Rare signs of dissent by North Korean workers in China

About 3,000 North Korean workers in China expressed their frustration over unpaid wages and prolonged pandemic lockdowns.

North Korean workers
Photo courtesy: Roman Harak / Flickr

According to South Korea’s intelligence agency, “incidents and accidents” have occurred among North Korean workers overseas due to poor conditions, while researchers say workers from a North Korean military-affiliated trading company in China have shown rare signs of protests and unrest.

Two researchers affiliated with the South Korean government, one of them a former North Korean diplomat, said that about 3,000 North Korean workers in China expressed their frustration over unpaid wages and prolonged pandemic lockdowns by protesting last month.

A spokesperson for the Chinese foreign ministry said they had no knowledge of the issue when questioned at a daily press conference on Thursday. The North Korean embassy in Beijing and its consular office in the Chinese border city of Dandong did not answer Reuters’ calls for comment.

The researchers said that large-scale protests by North Koreans are almost unprecedented, and it indicates that these workers are trapped in a conflict over their destiny: China wants to repatriate them to comply with UN resolutions and prevent defections, but North Korea wants to keep the number of workers there.

Pyongyang tightly controls its overseas workers, taking up to 90% of their wages for government funds, according to the 2023 U.S. State Department Trafficking in Persons Report, which said they often face “forced labour conditions”.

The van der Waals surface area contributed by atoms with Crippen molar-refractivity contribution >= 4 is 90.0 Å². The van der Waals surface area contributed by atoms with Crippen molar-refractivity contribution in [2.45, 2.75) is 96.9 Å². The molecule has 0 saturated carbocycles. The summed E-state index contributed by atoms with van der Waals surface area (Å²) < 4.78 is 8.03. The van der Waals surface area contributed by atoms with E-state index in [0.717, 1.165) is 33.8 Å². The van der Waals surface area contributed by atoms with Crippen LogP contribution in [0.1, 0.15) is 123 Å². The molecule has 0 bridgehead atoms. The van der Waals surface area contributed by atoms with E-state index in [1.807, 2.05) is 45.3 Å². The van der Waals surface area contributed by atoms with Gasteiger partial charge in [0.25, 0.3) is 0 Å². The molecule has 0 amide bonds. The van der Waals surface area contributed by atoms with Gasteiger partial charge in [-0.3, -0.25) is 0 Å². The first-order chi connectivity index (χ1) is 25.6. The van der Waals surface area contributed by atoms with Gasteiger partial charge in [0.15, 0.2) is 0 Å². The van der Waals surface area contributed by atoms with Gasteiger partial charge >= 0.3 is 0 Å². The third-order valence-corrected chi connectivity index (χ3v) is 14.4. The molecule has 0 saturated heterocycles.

The report said that some workers’ wages are withheld until they go back to North Korea, making them more susceptible to coercion and abuse by authorities.

The researchers said that conditions have deteriorated recently.

Cho Han-bum, a senior researcher at a South Korean government-funded think tank, Korea Institute for National Unification (KINU), said in an interview that North Korean workers at over 10 textile factories in Helong, a city in Jilin province near the border, held violent protests over unpaid wages.

Cho said that the wages amounted to about $10 million over four to seven years, and that North Korean government officials paid several months’ worth of salaries to the unhappy workers to resolve the conflict.

Ko Young-hwan, a former North Korean diplomat who now advises the South Korean unification minister, said in an interview that officials from the North Korean consulate in China went to Jilin province and tried to calm the situation after angry workers took some managers hostage.

South Korea’s National Intelligence Service (NIS) said in a statement in response to Reuters’ questions about unrest, “We are monitoring related movements as various incidents and accidents have been happening due to poor living conditions of North Korean workers sent overseas”, without giving details.

A 2017 U.N. Security Council resolution, which China supported, required that countries send back all North Korean workers by December 2019, on the basis that their labour was used to earn foreign currency for North Korea’s prohibited nuclear and ballistic missile programs.

Beijing said at the time that it had sent back more than half but did not give a number. The U.S. State Department estimates that there are 20,000-100,000 North Koreans working in China, mainly in restaurants and factories.

South Korea’s unification ministry said in a report last year that China and Russia were still hosting North Korean workers despite the sanctions. The Russian government has said that COVID restrictions were making repatriations hard.

Cho and Ko did not reveal their sources for security reasons, but Ko said his sources included North Korean officials based in China.

The discontented North Korean workers, sent by a trading company run by the country’s military, have been unable to go home from China for several years because of COVID border closures, they said.

The NIS said that China and North Korea were discussing the issue of repatriating the workers, but no progress has been made so far.

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